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Study touts local universities' impacts

By Carol Buckley

Current Staff Writer

As a handful of area universities ask the city to green-light their plans for growth in the coming decade, a group representing the schools has come out with a study touting the salutary effect the institutions have on the region’s economy.

A George Mason University professor found that area schools, including American, Georgetown and George Washington universities, contributed $1.42 billion last year to the District’s economy in spending by the schools and their students, retirees and visitors. The regional impact of universities was significantly higher, according to the study published by the Consortium of Universities of the Washington Metropolitan Area.

Though D.C. is still a government town, the study allows, area universities are the city’s top private employers, with schools and their hospitals taking eight of the top 12 slots in that category. Consortium members employ about 16,000 D.C. residents directly, the study found, with school spending supporting another 5,000 positions.

The lesson, said study author Stephen S. Fuller at a June 2 news conference feting the document, is clear: University growth can only help the region’s economy.

“Where does future growth come from?” he asked. The heyday of federal spending is past, he said; rather, higher-education institutes can be the area’s “engines of growth” if “these universities are encouraged to enlarge their capacities to produce more workers.”

But those are fighting words to some District residents who are now pushing back against school expansion plans in neighborhoods around the city.

Neighbors of Georgetown University have thronged recent zoning hearings to tell the city that the Jesuit school should grow no further unless it establishes a satellite campus.

And residents who live near American University have opposed that school’s plans to build dormitories on a large parking lot on Nebraska Avenue and to relocate the law school to a spot off Tenley Circle.

Nan Wells, an advisory neighborhood commissioner in Spring Valley and a founding member of the District-Wide Coalition of University Neighborhoods, said in an interview that estimates of schools’ positive impacts often miss the whole picture.

Neighbors of the proposed law school and Nebraska Avenue dormitories are concerned about a drop in property values, she said. Such a change would impact the city’s tax rolls, she noted, as could the growth of tax-exempt universities that buy up now-taxable property.

And the cost to neighborhood character is hard to measure, Wells said. Neighbors are not opposed to school expansion, she added, but the university should look to less-developed parts of the District for the real estate it wants.

Chris Lane, an economist and neighbor of the proposed American University law school location, argued in a letter to the Zoning Commission that the snarled traffic many residents expect to result from the development could drive down area values by $5 to $10 million.

“There is a close negative correlation between the volume of traffic and the value of housing,” he wrote.

Georgetown University neighbors have raised similar alarms about property values. They worry about declines due to student group homes in the residential neighborhood. “People are moving out and they don’t want to live on the west side [of Wisconsin Avenue] anymore,” testified one university neighbor at a recent zoning hearing for the school’s 2010 campus plan.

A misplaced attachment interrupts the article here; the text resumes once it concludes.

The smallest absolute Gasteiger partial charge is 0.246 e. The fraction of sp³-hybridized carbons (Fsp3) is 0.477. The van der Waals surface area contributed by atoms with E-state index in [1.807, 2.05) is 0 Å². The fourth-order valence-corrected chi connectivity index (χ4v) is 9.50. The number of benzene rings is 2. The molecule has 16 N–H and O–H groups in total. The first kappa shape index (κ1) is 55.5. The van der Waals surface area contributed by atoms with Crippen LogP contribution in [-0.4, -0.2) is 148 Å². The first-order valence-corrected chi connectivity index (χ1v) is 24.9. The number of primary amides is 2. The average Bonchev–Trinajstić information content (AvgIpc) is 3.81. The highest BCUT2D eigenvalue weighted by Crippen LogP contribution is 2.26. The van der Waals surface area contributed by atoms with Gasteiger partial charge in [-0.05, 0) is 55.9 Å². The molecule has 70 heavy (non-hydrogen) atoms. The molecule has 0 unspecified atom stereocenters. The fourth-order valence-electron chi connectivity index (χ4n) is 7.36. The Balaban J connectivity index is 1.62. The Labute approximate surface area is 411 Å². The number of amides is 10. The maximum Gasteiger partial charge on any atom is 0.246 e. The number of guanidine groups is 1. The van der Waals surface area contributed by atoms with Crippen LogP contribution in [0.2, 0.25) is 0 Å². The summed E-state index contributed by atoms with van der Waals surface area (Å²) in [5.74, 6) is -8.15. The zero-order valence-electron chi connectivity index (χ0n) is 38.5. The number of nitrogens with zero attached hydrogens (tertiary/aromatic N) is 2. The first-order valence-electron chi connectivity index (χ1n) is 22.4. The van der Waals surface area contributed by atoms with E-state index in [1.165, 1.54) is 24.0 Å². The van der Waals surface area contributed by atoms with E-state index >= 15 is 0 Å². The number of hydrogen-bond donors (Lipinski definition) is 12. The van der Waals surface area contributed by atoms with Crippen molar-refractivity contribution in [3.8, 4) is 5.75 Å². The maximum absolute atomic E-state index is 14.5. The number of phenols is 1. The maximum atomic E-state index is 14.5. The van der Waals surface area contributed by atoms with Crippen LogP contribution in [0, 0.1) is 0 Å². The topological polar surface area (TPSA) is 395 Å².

But homes in that area still command top dollar -- even if buyers are sometimes investors looking to rent to university students.

One fiscal remedy to tax-exempt schools’ problematic impacts, say Wells and others, including Ward 3 Council member Mary Cheh, is a payment in lieu of taxes. Other schools, including Harvard and Yale universities, use that mechanism to funnel money to municipalities for services such as fire protection and infrastructure.

“I don’t know why Washington has not done that yet,” said Wells, who formerly provided representation to Princeton University. The proposal has met with opposition from area university officials.

Wells also pointed to a decade-old paper by economist Sol Shalit arguing against George Washington University’s divisive 2000 campus plan. An evaluation of university impacts should consider the costs any expansion would impose on a city, Shalit wrote in 2001, such as purchase of property to cater to short-term visitors and students -- who typically pay no income taxes. An analysis should examine the benefits alternative development might provide for full-time residents.

The consortium’s study sought to highlight equally hard-to-capture figures. About 90 percent of students at the District’s universities moved to the city for school, the study reports. And many of them remain in town, earning incomes and paying taxes, after graduation.

One of those transplants who has put down roots in the District is Kris Hart, a 2005 George Washington University alumnus whose alma mater is now his landlord. Hart runs the Foggy Bottom Grocery, which is on school property, as well as two other businesses. Together, his companies employ 70 people, he said.

The balance likely lies somewhere between nurturing the universities and allowing unbridled growth, said Ed Lazere, executive director of the DC Fiscal Policy Institute. The city should clearly “listen to [the schools’] needs,” but “it’s pretty obvious that D.C. will be a magnet for college-educated people” whether or not the city “bends over backward” to accommodate the institutions, Lazere said in an interview.

This article appears in the June 15 issue of The Georgetown Current newspaper.